Trump, British PM discuss fatal car crash involving US diplomat's wife

Xinhua
US President Donald Trump spoke over phone with British PM Boris Johnson on the death of a British teen in an August car crash in Britain that involved a US diplomat's wife.
Xinhua
Trump, British PM discuss fatal car crash involving US diplomat's wife
AFP

Charlotte Charles (R) and Tim Dunn, parents of teenage motorcyclist Harry Dunn who was killed in a collision with a car, leave after a meeting with Britain's Foreign Secretary and First Secretary of State Dominic Raab at the Foreign and Commonwealth Office in central London on October 9, 2019. 

US President Donald Trump on Wednesday spoke over phone with British Prime Minister Boris Johnson on the death of a British teen in an August car crash in Britain that involved a US diplomat's wife.

Trump offered his condolences to the family of the deceased, according to a statement issued by the White House.

Harry Dunn, 19, died in hospital of multiple injuries from the head-on crash of his motorbike with a car on August 27 in Northamptonshire in the East Midlands of England. The US State Department confirmed that the car driver was the spouse of a US diplomat assigned to Britain, who then left Britain using her diplomatic immunity.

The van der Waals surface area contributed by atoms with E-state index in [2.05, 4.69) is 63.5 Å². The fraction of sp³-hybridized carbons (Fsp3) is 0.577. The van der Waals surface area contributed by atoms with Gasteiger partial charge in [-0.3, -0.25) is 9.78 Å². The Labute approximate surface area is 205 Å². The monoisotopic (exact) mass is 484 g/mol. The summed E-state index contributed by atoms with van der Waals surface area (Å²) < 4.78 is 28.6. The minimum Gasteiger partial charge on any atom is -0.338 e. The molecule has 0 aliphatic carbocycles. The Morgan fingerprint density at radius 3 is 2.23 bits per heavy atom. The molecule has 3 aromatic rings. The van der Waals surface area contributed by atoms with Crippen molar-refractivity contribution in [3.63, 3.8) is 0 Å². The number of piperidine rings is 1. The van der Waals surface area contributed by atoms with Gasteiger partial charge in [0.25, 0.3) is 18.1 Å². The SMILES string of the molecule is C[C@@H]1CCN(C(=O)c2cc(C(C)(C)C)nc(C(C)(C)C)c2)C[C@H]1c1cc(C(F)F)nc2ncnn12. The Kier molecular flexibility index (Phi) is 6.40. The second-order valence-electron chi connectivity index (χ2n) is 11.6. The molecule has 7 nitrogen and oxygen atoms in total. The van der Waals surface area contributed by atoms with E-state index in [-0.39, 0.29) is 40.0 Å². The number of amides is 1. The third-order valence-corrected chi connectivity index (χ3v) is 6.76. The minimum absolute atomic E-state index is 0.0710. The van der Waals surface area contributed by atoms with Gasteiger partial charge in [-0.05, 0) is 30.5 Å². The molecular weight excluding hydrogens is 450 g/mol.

Trump told a press conference on Wednesday that the woman, who was suspected in the fatal crash, has diplomatic immunity, while saying his administration would manage the case.

"We're going to speak with her and see what we can come up with, so that there can be some healing," Trump said.

"There's tremendous anger over it. It's a terrible incident, there's tremendous anger, and I understand the anger from the other side," he added.

A picture of Trump's briefing notes for the press conference, which was captured by a photographer from The Washington Post, suggested that the woman would not go back to Britain for trial.

"...note, as Secretary (Mike) Pompeo told Foreign Secretary (Dominic) Raab, that the spouse of the US Government employee will not return to the United Kingdom," wrote the notes.

But Trump did not read from the notes during the press conference.

"American diplomats have been involved in numerous overseas deaths in recent decades, but they have largely avoided punishment under diplomatic immunity, even amid tense pressure from the countries where those incidents took place," a piece by The Washington Post said on Monday.

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